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  • Throughout much of the Piedmont Plateau and Mountain regions the decomposition of felspar and of other aluminous minerals has resulted in a deep soil of clay with which more or less sand is mixed.

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  • It is situated at the confluence of the Polzen with the Elbe, on the right bank of the latter river opposite Bodenbach, with decomposition of O.

    0
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  • If the reaction is brought about in presence of an alkali, the acid set free becomes transformed into the corresponding alkaline salt; but if the decomposition is effected without the presence of an alkali (i.e.

    0
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  • of mercury it boils at 170° C. In an atmosphere of steam it distils without decomposition under ordinary barometric pressure.

    0
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  • The simplest modes of preparing pure glycerin are based on the saponification of fats, either by alkalis or by superheated steam, and on the circumstance that, although glycerin cannot be distilled by itself under the ordinary pressure without decomposition, it can be readily volatilized in a current of superheated steam.

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  • Glycerin acts as a preservative against decomposition, owing to its antiseptic qualities, which also led to its being employed to preserve untanned leather (especially during transit when exported, the hides being, moreover, kept soft and supple); to make solutions of gelatin, albumen, gum, paste, cements, &c. which will keep without decomposition; to preserve meat and other edibles; to mount anatomical preparations; to preserve vaccine lymph unchanged; and for many similar purposes.

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  • In the presence of a dehydrating agent (such as acetic anhydride), it combines with aldehydes to form compounds of the type R CH: C(COOH) 2, or their decomposition products (formed by loss of C02) R CH: CH COOH.

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  • part of the state, the soil is largely a decomposition of the underlying rocks, and its fertility varies according to their composition; there is considerable limestone in the E.

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  • The theories propounded may be divided into two groups, namely, those ascribing to petroleum an inorganic origin, and those which regard it as the result of the decomposition of organic matter.

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  • Among those who have considered that it is derived from the decomposition of both animal and vegetable marine organisms may be mentioned J.

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  • This view is supported by the fact that petroleum is found on the Sardinian and Swedish coasts as a product of the decomposition of seaweed, heated only by the sun, and under atmospheric pressure.

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  • Consideration of the evidence leads us to the conclusion that, at least in commercially valuable deposits, mineral oil has generally been formed by the decomposition of marine organisms, in some cases animal, in others vegetable, in others both, under practically normal conditions of temperature and pressure.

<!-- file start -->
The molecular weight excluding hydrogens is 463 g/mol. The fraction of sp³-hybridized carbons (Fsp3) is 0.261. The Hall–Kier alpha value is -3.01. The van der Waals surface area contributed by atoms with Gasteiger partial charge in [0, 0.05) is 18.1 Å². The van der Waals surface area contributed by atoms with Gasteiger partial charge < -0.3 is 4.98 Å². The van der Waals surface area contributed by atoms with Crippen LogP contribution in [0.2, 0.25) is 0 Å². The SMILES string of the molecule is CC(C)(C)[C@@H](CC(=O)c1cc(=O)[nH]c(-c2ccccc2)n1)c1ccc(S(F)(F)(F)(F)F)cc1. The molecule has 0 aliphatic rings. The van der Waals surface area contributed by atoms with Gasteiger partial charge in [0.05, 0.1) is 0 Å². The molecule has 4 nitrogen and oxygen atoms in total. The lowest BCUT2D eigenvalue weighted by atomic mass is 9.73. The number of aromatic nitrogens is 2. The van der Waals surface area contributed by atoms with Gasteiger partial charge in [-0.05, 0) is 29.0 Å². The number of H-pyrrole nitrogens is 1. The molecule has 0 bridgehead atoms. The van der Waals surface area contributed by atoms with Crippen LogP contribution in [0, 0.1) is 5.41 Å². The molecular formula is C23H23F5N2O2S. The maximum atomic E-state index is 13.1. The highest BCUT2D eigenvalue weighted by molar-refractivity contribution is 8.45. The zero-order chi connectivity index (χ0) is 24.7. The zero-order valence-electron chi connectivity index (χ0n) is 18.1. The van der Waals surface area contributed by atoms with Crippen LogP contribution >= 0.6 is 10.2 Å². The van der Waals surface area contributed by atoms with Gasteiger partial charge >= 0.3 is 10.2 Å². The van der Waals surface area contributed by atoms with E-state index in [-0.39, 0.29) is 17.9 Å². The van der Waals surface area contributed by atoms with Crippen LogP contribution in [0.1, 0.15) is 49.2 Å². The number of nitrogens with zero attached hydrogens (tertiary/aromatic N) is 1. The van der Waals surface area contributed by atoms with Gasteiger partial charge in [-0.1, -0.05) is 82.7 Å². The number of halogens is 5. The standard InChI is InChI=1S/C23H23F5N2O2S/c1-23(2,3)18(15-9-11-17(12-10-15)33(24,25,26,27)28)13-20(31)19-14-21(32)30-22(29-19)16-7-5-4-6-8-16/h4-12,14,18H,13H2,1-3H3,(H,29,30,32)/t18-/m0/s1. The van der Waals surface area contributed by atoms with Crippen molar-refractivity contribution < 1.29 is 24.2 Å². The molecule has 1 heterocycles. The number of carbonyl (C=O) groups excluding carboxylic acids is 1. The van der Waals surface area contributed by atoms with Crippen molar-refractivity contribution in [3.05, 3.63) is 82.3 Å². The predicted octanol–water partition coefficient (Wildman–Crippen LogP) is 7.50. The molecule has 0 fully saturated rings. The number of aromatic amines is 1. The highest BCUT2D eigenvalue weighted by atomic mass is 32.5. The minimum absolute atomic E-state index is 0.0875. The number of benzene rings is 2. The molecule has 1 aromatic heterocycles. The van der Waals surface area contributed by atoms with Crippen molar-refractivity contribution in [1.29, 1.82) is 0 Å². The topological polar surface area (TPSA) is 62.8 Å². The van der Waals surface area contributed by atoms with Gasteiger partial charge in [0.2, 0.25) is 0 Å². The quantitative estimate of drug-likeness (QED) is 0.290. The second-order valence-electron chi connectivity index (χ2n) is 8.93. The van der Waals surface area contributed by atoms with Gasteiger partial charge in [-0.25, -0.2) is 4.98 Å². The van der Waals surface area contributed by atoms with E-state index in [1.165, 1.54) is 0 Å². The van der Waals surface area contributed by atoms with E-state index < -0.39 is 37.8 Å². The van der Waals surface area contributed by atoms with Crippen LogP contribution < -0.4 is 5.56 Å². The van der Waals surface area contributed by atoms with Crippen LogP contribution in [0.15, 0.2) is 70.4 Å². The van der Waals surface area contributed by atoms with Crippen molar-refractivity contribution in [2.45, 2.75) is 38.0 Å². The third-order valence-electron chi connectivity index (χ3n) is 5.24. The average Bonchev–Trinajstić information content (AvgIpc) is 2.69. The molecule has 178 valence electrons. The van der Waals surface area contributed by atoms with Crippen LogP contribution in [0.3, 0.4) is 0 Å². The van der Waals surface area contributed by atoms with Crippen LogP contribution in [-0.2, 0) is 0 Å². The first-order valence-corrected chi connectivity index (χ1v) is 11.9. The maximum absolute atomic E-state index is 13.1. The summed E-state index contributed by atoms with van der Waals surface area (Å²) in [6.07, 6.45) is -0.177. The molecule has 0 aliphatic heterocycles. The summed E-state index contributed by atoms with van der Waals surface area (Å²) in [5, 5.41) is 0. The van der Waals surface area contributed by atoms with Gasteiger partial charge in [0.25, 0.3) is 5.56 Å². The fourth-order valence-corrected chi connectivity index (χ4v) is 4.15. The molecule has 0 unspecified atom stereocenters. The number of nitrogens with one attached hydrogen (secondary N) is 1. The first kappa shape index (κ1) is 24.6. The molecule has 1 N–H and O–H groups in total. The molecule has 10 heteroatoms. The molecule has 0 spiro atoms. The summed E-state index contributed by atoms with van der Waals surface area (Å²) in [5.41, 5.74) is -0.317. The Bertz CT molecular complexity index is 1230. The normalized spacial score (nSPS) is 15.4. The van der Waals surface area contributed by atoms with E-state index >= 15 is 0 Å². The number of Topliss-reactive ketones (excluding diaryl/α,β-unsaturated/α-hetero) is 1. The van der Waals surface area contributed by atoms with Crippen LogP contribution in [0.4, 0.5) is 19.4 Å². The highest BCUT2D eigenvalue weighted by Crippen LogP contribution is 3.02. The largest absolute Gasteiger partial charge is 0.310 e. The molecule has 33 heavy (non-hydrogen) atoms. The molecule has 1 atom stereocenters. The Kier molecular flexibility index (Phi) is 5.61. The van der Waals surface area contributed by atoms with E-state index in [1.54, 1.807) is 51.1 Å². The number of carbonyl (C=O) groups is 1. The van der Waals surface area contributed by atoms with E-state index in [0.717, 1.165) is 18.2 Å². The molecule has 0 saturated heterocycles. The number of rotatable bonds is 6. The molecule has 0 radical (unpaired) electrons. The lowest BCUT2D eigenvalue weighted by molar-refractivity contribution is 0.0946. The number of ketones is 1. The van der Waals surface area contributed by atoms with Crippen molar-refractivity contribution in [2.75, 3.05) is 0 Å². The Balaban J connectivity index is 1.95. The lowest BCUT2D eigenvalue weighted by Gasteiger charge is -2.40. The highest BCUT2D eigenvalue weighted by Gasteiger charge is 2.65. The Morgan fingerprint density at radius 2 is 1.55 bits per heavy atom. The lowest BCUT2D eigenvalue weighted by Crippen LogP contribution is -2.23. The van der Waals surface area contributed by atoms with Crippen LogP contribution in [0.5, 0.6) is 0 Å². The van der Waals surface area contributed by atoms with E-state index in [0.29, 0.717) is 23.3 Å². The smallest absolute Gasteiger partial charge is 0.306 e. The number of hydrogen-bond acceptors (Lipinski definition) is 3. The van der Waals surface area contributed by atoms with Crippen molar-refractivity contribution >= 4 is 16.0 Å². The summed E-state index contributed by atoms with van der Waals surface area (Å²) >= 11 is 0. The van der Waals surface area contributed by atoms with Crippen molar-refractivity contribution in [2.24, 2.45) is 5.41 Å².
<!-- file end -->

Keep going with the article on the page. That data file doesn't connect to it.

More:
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  • The hydrocarbon C20H42, for example, might be resolved into C5H12+C15H30, or CEH14+C14H28, or C7H16 +C13H26, &c., the general equation of the decomposition being C„1-1 27, ± 2 (paraffin) =G_rH2(, - P)+2 (paraffin)+C P H 2 n (olefine).

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  • The rationale of this treatment is not fully understood, but the action appears to consist in the separation or decomposition of the aromatic hydrocarbons, fatty and other acids, phenols, tarry bodies, &c., which lower the quality of the oil, the sulphuric acid removing some, while the caustic soda takes out the remainder, and neutralizes the acid which has been left in the oil.

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  • The corresponding decomposition of a glyceride into an acid and glycerin takes place when the glyceride is distilled in superheated steam, or by boiling in water mixed with a suitable proportion of caustic potash or soda.

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  • Potash soap with the same reagent undergoes double decomposition - a proportion being changed into a soda soap with the formation of potassium chloride.

    0
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  • There is no separation of underlyes in potash soap, consequently the product contains the whole constituents of the oils used, as the operation of salting out is quite impracticable owing to the double decomposition which results from the action of salt, producing thereby a hard principally soda soap with formation of potassium chloride.

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  • His earlier work was mainly concerned with organic chemistry, and he published researches on picoline and its derivatives in 1876-78 and on quinine and its decomposition products in 1878-79.

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  • It forms silky crystals which melt at 6° C., and boil at about 144° C. with decomposition.